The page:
HOCU | Local muralist brings color to C-U

Muralist+Rafael+Blanco+paints+the+mural+%E2%80%9CUNR+Diversity%E2%80%9D+at+the+University+of+Nevada%2C+Reno+in+2020.+Blanco+painted+a+mural+in+Urbana+called+%E2%80%9CDancing+on+Illinois%E2%80%9D+located+on+Illinois+Street.+

Photo courtesy of Rafael Blanco Website

Muralist Rafael Blanco paints the mural “UNR Diversity” at the University of Nevada, Reno in 2020. Blanco painted a mural in Urbana called “Dancing on Illinois” located on Illinois Street.

By Odeth Rubio, Contributing Writer

The Champaign-Urbana community has quickly become an art outlet with not only its festivals, concerts and exhibitions, but also with its murals springing up across towns. Downtown Urbana has numerous murals in the area with vibrant colors, promoting an art presence. 

Rafael Blanco, a muralist born in Spain, has recently worked on and finished a mural in Urbana. Blanco said he came to the U.S. as a 19 year old with a scholarship to Florida Southern College, later transferring to Saint Mary’s College of California. After finishing as an undergraduate, he attended The University of Nevada, Reno, where he then received his MFA. 

He said he had been a studio artist for 15 years hoping he would become a gallery artist. However, while working as a gallery artist, he said he came to realize it was not what he thought it would be.

“(I) would like to be able to paint until the day I die,” Blanco said.

Blanco became an artist from the influence of his mother, who would take him to different museums every week in Madrid. Growing up, he said he looked at art by Picasso, Dali and Rivera. Blanco’s grandfather was also a well-known sculptor in Spain — always around art and the lifestyle that came with it. 

Blanco said his first experience with public art was in 2014 during a 24-hour mural competition where he did not sleep or rest. During this competition he believed the process “was liberating” and he was “able to connect with hundreds of people at once.”

While he did not particularly like the end result, he quickly fell in love with the process. He said that his purpose as of right now is not to do gallery shows, but instead to create more murals. 

“The best advice I can give is to practice. Whatever your art form is, really try to master your skill. I think nowadays there is too much conceptual art, that the skill is being lost or we don’t give importance to skill anymore, not as it used to be, and it is something that we cannot really forget,” Blanco added.

His most recent mural was completed in Urbana and titled “Dance on Illinois,” spanning through a building and its two walls. One wall contains the image of a young woman dancing with both of her arms up. The background is striped light blue, turquoise, orange and yellow with a shadow that appears to be extending from her. Similarly, depicts a young man dancing with one hand over his head, and the other pointed in the air. Both can depictions seem focused on their moves in an interesting and detailed work of art.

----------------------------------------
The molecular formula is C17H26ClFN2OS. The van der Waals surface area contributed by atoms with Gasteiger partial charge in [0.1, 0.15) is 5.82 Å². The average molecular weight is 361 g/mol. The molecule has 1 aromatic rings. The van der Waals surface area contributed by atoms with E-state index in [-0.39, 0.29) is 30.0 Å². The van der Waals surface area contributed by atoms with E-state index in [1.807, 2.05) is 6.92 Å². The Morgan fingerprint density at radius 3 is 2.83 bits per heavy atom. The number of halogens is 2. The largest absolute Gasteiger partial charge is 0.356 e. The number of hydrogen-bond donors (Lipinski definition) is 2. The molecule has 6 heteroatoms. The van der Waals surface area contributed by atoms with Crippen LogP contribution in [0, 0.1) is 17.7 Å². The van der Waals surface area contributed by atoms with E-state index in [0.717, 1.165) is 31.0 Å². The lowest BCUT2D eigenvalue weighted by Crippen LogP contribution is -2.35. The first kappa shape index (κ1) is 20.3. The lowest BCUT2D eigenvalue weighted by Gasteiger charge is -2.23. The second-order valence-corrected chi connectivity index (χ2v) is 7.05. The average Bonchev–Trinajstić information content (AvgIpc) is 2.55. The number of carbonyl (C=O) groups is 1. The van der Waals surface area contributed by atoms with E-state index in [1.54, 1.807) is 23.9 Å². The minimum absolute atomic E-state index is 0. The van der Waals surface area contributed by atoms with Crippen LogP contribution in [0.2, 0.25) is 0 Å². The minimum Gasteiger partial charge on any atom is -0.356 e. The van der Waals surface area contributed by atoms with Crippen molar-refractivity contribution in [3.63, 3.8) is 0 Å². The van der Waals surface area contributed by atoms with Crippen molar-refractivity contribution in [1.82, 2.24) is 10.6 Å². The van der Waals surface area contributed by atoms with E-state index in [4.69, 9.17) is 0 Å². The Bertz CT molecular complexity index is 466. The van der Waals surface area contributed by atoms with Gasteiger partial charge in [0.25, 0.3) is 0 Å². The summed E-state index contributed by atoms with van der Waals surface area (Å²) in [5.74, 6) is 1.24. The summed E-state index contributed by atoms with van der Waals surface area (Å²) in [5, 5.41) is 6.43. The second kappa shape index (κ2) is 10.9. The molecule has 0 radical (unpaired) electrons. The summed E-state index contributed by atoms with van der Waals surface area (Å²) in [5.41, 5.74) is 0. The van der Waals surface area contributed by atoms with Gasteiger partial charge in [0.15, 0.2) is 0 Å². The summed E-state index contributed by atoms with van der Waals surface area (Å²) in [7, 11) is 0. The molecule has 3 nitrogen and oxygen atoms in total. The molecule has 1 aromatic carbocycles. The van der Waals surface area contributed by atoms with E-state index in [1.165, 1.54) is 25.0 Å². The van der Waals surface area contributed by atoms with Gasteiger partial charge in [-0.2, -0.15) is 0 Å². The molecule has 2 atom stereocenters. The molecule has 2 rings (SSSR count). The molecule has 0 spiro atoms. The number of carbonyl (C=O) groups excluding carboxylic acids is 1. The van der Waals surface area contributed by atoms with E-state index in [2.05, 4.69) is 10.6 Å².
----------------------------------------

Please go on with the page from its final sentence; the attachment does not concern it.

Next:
“I think no matter what mural I’m working on, being able to actually just paint, (makes) everything stop and all my worries are left behind,” Blanco said. He added that he is never happy with end results, and he believes many artists feel the same — although he has a love for the process.

Blanco added that more artists are drawn to do murals, making a note on the areas murals are done in.

“Usually, we paint in places that are not pretty to start with, (places) that actually need help, so I think, just by making anything, people usually tend to appreciate that someone is trying to improve that place,” he said.

The idea of the mural was presented through a real estate company which aims to provide resources in public art as they “want to improve many units that they have,” Blanco said. 

Social media, he believes, is taking practice time from artists. He also encouraged artists to apply themselves to opportunities that come when artists put themselves out there. Blanco recognizes that he often gets denied as an artist, but he also gets opportunities. He said that he believes that denial is something individuals who want to succeed need to embrace, as it helps artists grow. 

“Within the last two years there has been an explosion with murals and public art,” Blanco said. “So I think we are seeing that more now in the Champaign-Urbana community.”

 

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